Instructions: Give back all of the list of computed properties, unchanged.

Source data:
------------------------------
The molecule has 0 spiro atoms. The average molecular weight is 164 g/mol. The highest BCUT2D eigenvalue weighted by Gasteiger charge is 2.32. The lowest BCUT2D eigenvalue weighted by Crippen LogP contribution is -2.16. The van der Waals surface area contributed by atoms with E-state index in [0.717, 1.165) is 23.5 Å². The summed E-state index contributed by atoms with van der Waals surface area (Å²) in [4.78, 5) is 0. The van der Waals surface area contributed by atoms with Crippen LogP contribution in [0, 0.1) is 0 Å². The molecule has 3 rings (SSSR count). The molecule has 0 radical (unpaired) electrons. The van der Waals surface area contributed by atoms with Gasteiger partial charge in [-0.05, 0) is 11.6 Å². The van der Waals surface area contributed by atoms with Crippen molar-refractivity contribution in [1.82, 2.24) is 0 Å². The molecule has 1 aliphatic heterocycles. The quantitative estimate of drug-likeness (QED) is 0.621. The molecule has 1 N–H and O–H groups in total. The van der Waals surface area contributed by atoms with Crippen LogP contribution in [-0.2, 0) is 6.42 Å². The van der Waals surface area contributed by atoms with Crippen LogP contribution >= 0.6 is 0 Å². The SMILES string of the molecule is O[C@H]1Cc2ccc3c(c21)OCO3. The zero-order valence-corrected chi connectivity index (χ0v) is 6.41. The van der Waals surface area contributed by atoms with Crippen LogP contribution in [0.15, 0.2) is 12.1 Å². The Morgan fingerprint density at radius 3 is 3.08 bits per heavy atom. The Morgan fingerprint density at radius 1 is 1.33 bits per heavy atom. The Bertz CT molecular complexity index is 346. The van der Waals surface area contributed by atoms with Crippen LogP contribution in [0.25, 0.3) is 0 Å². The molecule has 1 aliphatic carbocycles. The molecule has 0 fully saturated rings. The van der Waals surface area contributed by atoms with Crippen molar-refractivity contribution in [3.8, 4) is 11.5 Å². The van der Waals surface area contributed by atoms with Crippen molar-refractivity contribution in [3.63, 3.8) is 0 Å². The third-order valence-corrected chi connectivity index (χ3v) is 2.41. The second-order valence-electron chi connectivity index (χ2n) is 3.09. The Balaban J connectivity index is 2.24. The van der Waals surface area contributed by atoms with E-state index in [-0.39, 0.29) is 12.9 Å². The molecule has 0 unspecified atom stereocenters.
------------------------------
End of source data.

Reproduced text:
The molecule has 0 spiro atoms. The average molecular weight is 164 g/mol. The highest BCUT2D eigenvalue weighted by Gasteiger charge is 2.32. The lowest BCUT2D eigenvalue weighted by Crippen LogP contribution is -2.16. The van der Waals surface area contributed by atoms with E-state index in [0.717, 1.165) is 23.5 Å². The summed E-state index contributed by atoms with van der Waals surface area (Å²) in [4.78, 5) is 0. The van der Waals surface area contributed by atoms with Crippen LogP contribution in [0, 0.1) is 0 Å². The molecule has 3 rings (SSSR count). The molecule has 0 radical (unpaired) electrons. The van der Waals surface area contributed by atoms with Gasteiger partial charge in [-0.05, 0) is 11.6 Å². The van der Waals surface area contributed by atoms with Crippen molar-refractivity contribution in [1.82, 2.24) is 0 Å². The molecule has 1 aliphatic heterocycles. The quantitative estimate of drug-likeness (QED) is 0.621. The molecule has 1 N–H and O–H groups in total. The van der Waals surface area contributed by atoms with Crippen LogP contribution in [-0.2, 0) is 6.42 Å². The van der Waals surface area contributed by atoms with Crippen LogP contribution >= 0.6 is 0 Å². The SMILES string of the molecule is O[C@H]1Cc2ccc3c(c21)OCO3. The zero-order valence-corrected chi connectivity index (χ0v) is 6.41. The van der Waals surface area contributed by atoms with Crippen LogP contribution in [0.15, 0.2) is 12.1 Å². The Morgan fingerprint density at radius 3 is 3.08 bits per heavy atom. The Morgan fingerprint density at radius 1 is 1.33 bits per heavy atom. The Bertz CT molecular complexity index is 346. The van der Waals surface area contributed by atoms with Crippen LogP contribution in [0.25, 0.3) is 0 Å². The molecule has 1 aliphatic carbocycles. The molecule has 0 fully saturated rings. The van der Waals surface area contributed by atoms with Crippen molar-refractivity contribution in [3.8, 4) is 11.5 Å². The van der Waals surface area contributed by atoms with Crippen molar-refractivity contribution in [3.63, 3.8) is 0 Å². The third-order valence-corrected chi connectivity index (χ3v) is 2.41. The second-order valence-electron chi connectivity index (χ2n) is 3.09. The Balaban J connectivity index is 2.24. The van der Waals surface area contributed by atoms with E-state index in [-0.39, 0.29) is 12.9 Å². The molecule has 0 unspecified atom stereocenters.